A year or so ago, some friends and I did the 30 Day Song Challenge on Facebook, and every day for 30 days we had to post a song that described some situation or answered some question.
Day 22 asked us to post a song that we listen to when we’re sad, and I posted Simon and Garfunkel’s “Sound of Silence.” One of my friends asked why I would listen to a sad song when I’m sad, as opposed to a happy song which could, feasibly, put me in a better mood.
The only answer I could come up with was:
“I don’t know. Probably the same reason I listen to happy songs when I’m happy.”
I don’t know why I listen to sad songs when I’m sad. I didn’t (and still don’t) think it was that odd.
Maybe it’s that misery loves company. Maybe it’s that sometimes we just have to wallow it out before we can start getting better.
Whatever the reason, in the spirit of 15 Songs For Hope, Motivation, and Good Moods, I thought I’d post 15 songs to listen to when you’re sad, too.
Of course not!
But…what if she did?
That’s the focus of the Celebrities as Real People: Not a Pretty Picture slide over at Shine from Yahoo!, and if you’ve ever wondered what Madonna, Kim Kardashian, Kanye West, Beyonce, and Jay-Z would look like as real people, head on over.
Sure, we know that “real people” aren’t just people who take awkward photos (besides, celebs take their fair share of unfortunate pictures, too), but it’s still fun to see what Rihanna would look like as a middle-aged…choir director? What could beat seeing Brad Pitt and Angelina Jolie take advantage of the $7.99 Favorite Pose Package down at their local Sears?
Which of your favorite celebrities would you like to see in regular folk photos?
Late last month, HarperCollins and Mitch Winehouse, father of the late English singer-songwriter Amy Winehouse, released “Amy, My Daughter.”
“Amy, My Daughter” chronicles the life of the 27-year-old talent, from her childhood to her untimely death from alcohol poisoning – all from the point of view of a loving, grieving,and proud father.
Thanks to Rolling Stone, we can check out an excerpt from “Amy, My Daughter.”
The following bit highlights some of the professional and creative processes that went into creating “Back to Black,” Winehouse’s second studio album, and quite possibly the post popular with hits like “Back to Black,” “You Know I’m No Good” and “Rehab”:
It was fascinating to watch her: she was very much in control, and she was a perfectionist, redoing phrases and even words to the nth degree. When she wanted to listen to what she’d sung, she’d get them to put it on a CD, then play it in my taxi outside, because she wanted to know how most people would hear her music, which would not be through professional studio systems. In the end, Back to Black was made in just five months.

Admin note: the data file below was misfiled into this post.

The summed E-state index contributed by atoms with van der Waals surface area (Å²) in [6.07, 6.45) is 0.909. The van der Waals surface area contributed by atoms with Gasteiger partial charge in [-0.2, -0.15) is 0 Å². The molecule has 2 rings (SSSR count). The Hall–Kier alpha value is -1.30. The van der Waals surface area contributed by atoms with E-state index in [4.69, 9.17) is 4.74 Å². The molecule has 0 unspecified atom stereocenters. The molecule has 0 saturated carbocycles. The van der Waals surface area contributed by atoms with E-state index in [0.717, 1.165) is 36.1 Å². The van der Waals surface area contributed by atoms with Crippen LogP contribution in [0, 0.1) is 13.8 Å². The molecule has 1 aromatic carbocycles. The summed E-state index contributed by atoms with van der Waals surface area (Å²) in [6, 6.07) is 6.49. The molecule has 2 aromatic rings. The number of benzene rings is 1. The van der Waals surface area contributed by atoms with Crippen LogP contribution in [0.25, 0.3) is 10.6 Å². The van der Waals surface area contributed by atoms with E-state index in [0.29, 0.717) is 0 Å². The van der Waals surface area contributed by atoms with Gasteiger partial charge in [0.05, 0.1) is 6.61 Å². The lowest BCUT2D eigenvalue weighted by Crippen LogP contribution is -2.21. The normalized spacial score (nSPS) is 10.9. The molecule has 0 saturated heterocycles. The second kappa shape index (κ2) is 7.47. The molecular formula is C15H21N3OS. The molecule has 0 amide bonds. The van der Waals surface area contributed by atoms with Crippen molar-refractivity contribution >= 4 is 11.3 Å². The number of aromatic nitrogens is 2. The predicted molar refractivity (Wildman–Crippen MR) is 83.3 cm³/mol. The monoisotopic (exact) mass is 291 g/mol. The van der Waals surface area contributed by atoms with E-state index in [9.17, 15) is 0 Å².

According to founding member Scott Avett, the new album deals with some deep issues – namely, life and death – and the group’s personal accounts of those issues.
Since this album’s been done, we’ve dealt with more and much heavier versions of that as well. So, maybe that’s added to the closeness that we hold them to us. As we get older, a lot of the things we said in the past that we thought we believed about understanding life or death, I don’t know that we understood them as well as we do now and I don’t know that we understand them now, but we’re closer to an understanding.
The show began with tributes from some of Campbell’s friends including Kris Kristofferson, Lucinda Williams, and Jackson Browne, and the hour-long set Campbell played included classics like “Gentle On My Mind” and new material from his final album Ghost On The Canvas.
The same month, Campbell released a touching video for his song, “A Better Place,” on his official YouTube channel.
(Please forgive my week-long hiatus. Over the past week, the East Coast was hit pretty hard with extreme heat waves and severe thunderstorms, leading to long-term power outages and, of course, no Internet access. It seems the worst is behind us, and I hope to be back for good!)
Last week I told you about the Offspring’s new album, Days Go By, and the recently released title track, which Offspring frontman Dexter Holland says has a “message of hope.”
I’ve heard the song several times on the radio (if you haven’t, you can stream the entire album courtesy of Rolling Stone), and I can see how the lyrics might inspire hope in some listeners.
It’s a catchy tune, but, admittedly, it doesn’t inspire much hope in me. That’s only because “Days Go By” isn’t really my style. However, it DID make me think of songs that DO inspire hope in me – some of them because of their lyrics, some because of their music, and some because of both.